Denuclearization of the Korean Peninsula?
Can Korea be reunited after almost 70 years of complete division between North and South? This is the dream of many in the older generation in both parts of the country. The younger people in South Korea do not seem to care so much about the North.
North Korea has a few nuclear weapons and may be producing a few each year. South Korea has a military alliance with the USA, including a “nuclear umbrella,” a pledge from the US to use nuclear weapons, if needed, to defend their ally.
During my two visits to DPRK, as North Korea is called, the officials we met called for a Korean Peninsula without nuclear weapons. Are they serious? Well, only serious negotiations can give us the answer.
At a side event during the 2015 NPT Review Conference, currently taking place at the UN in New York, two cooperating NGOs from South Korea (ROK, Republic of Korea) presented their proposals. DPRK has for decades asked for a peace agreement. The Korean war ended with a cease-fire and an armistice with the 38th parallel as a Demarcation Line, but no peace. There is still a state of war between the USA and North Korea, and the US has consistently refused to enter into peace negotiations. Some governments of the ROK have shown an interest in peace negotiations, others have been more reluctant.
At this event, we were told that the present government had expressed interest in peace negotiations but the US had said no. Why does the US not want a peace agreement? One reason could be that the US wants to maintain a strong presence on the Korean peninsula, more to impress China than DPRK. There are 38,000 US soldiers in ROK. Very heavy military exercises are held frequently, often provocatively close to the DPRK border. A cynical explanation is that the US is running out of enemies, and needs DPRK as a pretext for its enormous military system.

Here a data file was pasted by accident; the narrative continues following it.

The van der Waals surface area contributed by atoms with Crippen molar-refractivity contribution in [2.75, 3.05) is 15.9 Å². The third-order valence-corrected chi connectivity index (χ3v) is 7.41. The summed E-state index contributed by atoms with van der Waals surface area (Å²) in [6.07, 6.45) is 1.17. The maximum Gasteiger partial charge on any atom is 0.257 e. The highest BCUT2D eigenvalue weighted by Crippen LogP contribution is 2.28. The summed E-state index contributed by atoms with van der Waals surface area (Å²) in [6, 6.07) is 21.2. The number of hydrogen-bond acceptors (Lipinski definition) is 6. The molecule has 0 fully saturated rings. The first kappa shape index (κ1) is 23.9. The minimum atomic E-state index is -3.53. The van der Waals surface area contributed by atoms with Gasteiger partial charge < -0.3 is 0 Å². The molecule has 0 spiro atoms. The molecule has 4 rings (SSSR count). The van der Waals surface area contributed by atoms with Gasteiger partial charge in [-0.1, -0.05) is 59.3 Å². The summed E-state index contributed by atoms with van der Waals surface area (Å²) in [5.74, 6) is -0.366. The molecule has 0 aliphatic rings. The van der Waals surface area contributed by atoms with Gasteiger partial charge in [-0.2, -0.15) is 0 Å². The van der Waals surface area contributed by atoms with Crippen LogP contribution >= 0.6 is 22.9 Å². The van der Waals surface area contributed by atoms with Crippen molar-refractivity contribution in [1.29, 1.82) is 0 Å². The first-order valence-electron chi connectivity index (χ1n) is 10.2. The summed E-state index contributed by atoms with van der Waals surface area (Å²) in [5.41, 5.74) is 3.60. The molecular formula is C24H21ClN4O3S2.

The Koreans present at the event, however, all of them, of course, from the South, felt that there may now be another chance for an opening. The nuclear weapons in the North may make it necessary for the USA to discuss the need to negotiate. The stalled six-nation talks may resume. In the early 1990s, negotiations with ex-president Jimmy Carter on the US side resulted in a “framework,” which included a stop in the DPRK nuclear program, with US aid as a carrot. DPRK dismantled the reactor that produced plutonium for nuclear weapons. Unfortunately, this agreement was broken after a few years. Both partners can be blamed for the failure.
Again, there may be a chance that DPRK is given rice, oil and – best idea – farming equipment and fertilizer as reward for destroying their new facility for enrichment of uranium. That would be good for the sometimes-starving population in the North, and it would be good for peace. It would not necessarily cost the US anything if some soldiers and military equipment are withdrawn.
But would there be reunification, as the Korean participants in the seminar hoped? Not in the foreseeable future, in my opinion. China and Japan do not want a strong reunited Korea, and the USA does not want to abandon its bases, placed so conveniently close to what it considers the real threat, China.
On my first visit to DPRK, almost ten years ago, a medical student from Leipzig in our group, who had lived in the divided Germany and experienced that country’s reunification, spoke to a large auditorium. There was a strong public response when she expressed her empathy with the divided Korean people. The dream is probably much stronger in the north than in the south.
The dream lives.